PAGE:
How to do it

The Boston Philharmonic — thanks to its amazing conductor, Benjamin Zander — has almost a cult following. I haven’t heard them live, but their CDs suggest a depth of committment, almost a deeper level of truth, than we usually hear.

And they certainly know how to write about music. Here, from their website, is a description of a program they’re playing on April 29, May 1, and May 2. I’ve been complaining about how badly the classical music world talks about its art. This shows a better way:


Of all Mahler’s works, it may well be the astonishingly “modern” Seventh Symphony that most fully expresses the mayhem of living in the contemporary world. It lays out the conflicts and contrasts, then offers a kind of alternative refuge—dream-like, entrancing “night music.” In the end, though, it is in this world, not some remote afterlife, that this symphony finds its true victory. It seems to say: “This is life. It’s rough—but I am going to look it square in the face, and win.” To conclude the program and this season of Mahler, the other possible outcome is presented: the sublime song “Ich bin der Welt abhanden gekommen,” Mahler’s most ineffable song of leave-taking, of withdrawal from the conflicts of the world into his own exalted domain of Love and Song.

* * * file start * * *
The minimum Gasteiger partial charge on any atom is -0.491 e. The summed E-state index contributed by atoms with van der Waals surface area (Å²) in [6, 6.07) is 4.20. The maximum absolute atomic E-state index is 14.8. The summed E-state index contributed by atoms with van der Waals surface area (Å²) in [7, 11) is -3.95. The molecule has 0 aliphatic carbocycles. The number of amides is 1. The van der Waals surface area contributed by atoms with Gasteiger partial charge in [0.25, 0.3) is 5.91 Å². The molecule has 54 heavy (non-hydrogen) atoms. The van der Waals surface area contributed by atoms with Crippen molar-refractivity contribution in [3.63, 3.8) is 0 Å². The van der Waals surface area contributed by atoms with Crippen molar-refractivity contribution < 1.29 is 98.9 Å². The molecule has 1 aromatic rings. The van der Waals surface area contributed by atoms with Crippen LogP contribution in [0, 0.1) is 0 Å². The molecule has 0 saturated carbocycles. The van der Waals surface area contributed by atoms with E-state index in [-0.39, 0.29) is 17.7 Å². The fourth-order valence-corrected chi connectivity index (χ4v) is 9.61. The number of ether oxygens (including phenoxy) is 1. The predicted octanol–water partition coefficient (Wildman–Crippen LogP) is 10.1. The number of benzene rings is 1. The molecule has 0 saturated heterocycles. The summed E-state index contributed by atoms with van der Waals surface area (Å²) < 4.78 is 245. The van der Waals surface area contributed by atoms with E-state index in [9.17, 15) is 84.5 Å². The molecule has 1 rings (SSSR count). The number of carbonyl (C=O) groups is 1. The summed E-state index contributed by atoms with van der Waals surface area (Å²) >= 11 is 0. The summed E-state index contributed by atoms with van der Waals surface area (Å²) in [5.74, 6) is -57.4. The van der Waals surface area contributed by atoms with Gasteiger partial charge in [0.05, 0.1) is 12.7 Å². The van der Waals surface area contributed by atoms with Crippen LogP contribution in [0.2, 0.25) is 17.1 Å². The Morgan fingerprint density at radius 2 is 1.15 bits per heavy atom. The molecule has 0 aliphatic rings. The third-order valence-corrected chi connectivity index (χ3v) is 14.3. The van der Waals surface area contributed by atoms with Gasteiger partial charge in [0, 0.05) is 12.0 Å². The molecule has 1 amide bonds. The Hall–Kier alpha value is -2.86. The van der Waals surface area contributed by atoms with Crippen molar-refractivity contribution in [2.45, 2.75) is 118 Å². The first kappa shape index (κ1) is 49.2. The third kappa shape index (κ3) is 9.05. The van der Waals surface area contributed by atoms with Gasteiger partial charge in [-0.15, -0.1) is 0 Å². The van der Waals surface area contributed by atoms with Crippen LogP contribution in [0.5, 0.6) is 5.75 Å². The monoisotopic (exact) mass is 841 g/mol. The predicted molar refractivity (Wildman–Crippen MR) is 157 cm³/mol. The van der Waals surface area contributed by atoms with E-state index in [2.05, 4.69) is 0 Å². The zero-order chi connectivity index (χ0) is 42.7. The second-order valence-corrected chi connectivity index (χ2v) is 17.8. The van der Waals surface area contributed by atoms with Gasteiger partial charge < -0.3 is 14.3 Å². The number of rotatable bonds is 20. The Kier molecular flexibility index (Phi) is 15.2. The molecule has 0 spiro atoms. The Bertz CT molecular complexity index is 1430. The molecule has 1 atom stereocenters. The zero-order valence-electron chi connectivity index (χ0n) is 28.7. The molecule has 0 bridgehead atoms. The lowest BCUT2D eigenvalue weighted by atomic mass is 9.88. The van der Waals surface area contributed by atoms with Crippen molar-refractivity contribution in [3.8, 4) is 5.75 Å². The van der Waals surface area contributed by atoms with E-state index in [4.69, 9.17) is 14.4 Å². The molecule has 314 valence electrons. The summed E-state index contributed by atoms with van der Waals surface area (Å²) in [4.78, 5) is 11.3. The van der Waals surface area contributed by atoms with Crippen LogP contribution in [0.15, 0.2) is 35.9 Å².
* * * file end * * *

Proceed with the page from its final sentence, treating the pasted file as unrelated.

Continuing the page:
Note that this isn’t just a description of some music. It’s a statement of artistic intent. They’re not just describing the symphony; they’re saying why they’re performing it, and what their performance is meant to say.


If only everybody did that!

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